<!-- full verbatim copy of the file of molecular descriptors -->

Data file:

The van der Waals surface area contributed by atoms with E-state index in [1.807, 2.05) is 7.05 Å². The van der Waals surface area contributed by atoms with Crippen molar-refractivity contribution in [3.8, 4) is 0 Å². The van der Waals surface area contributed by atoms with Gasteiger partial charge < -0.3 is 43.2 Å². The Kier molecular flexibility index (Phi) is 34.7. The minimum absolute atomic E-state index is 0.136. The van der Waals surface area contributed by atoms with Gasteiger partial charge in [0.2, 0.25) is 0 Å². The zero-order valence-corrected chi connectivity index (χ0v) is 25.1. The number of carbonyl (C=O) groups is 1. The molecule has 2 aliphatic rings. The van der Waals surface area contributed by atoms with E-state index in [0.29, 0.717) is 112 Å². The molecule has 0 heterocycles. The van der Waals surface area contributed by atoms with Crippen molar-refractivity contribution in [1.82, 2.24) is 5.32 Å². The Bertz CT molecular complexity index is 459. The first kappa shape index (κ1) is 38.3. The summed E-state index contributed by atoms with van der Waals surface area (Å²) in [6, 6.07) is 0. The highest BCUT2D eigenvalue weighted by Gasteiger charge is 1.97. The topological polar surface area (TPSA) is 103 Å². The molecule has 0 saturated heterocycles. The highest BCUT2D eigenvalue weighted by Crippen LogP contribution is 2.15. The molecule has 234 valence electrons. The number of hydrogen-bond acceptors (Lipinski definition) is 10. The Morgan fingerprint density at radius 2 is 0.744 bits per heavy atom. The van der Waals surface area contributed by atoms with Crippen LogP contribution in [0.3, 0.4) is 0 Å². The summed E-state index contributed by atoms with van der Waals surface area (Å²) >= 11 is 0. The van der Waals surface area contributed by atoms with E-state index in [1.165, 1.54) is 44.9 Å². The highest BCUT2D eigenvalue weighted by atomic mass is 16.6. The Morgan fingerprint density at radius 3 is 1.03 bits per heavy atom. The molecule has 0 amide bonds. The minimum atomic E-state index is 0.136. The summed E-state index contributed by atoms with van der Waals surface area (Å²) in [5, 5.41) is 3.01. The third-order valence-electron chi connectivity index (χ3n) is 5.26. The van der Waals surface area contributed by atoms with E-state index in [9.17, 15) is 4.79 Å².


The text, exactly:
The van der Waals surface area contributed by atoms with E-state index in [1.807, 2.05) is 7.05 Å². The van der Waals surface area contributed by atoms with Crippen molar-refractivity contribution in [3.8, 4) is 0 Å². The van der Waals surface area contributed by atoms with Gasteiger partial charge < -0.3 is 43.2 Å². The Kier molecular flexibility index (Phi) is 34.7. The minimum absolute atomic E-state index is 0.136. The van der Waals surface area contributed by atoms with Gasteiger partial charge in [0.2, 0.25) is 0 Å². The zero-order valence-corrected chi connectivity index (χ0v) is 25.1. The number of carbonyl (C=O) groups is 1. The molecule has 2 aliphatic rings. The van der Waals surface area contributed by atoms with E-state index in [0.29, 0.717) is 112 Å². The molecule has 0 heterocycles. The van der Waals surface area contributed by atoms with Crippen molar-refractivity contribution in [1.82, 2.24) is 5.32 Å². The Bertz CT molecular complexity index is 459. The first kappa shape index (κ1) is 38.3. The summed E-state index contributed by atoms with van der Waals surface area (Å²) in [6, 6.07) is 0. The highest BCUT2D eigenvalue weighted by Gasteiger charge is 1.97. The topological polar surface area (TPSA) is 103 Å². The molecule has 0 saturated heterocycles. The highest BCUT2D eigenvalue weighted by Crippen LogP contribution is 2.15. The molecule has 234 valence electrons. The number of hydrogen-bond acceptors (Lipinski definition) is 10. The Morgan fingerprint density at radius 2 is 0.744 bits per heavy atom. The van der Waals surface area contributed by atoms with Crippen LogP contribution in [0.3, 0.4) is 0 Å². The summed E-state index contributed by atoms with van der Waals surface area (Å²) >= 11 is 0. The van der Waals surface area contributed by atoms with E-state index in [1.165, 1.54) is 44.9 Å². The highest BCUT2D eigenvalue weighted by atomic mass is 16.6. The Morgan fingerprint density at radius 3 is 1.03 bits per heavy atom. The molecule has 0 amide bonds. The minimum atomic E-state index is 0.136. The summed E-state index contributed by atoms with van der Waals surface area (Å²) in [5, 5.41) is 3.01. The third-order valence-electron chi connectivity index (χ3n) is 5.26. The van der Waals surface area contributed by atoms with E-state index in [9.17, 15) is 4.79 Å².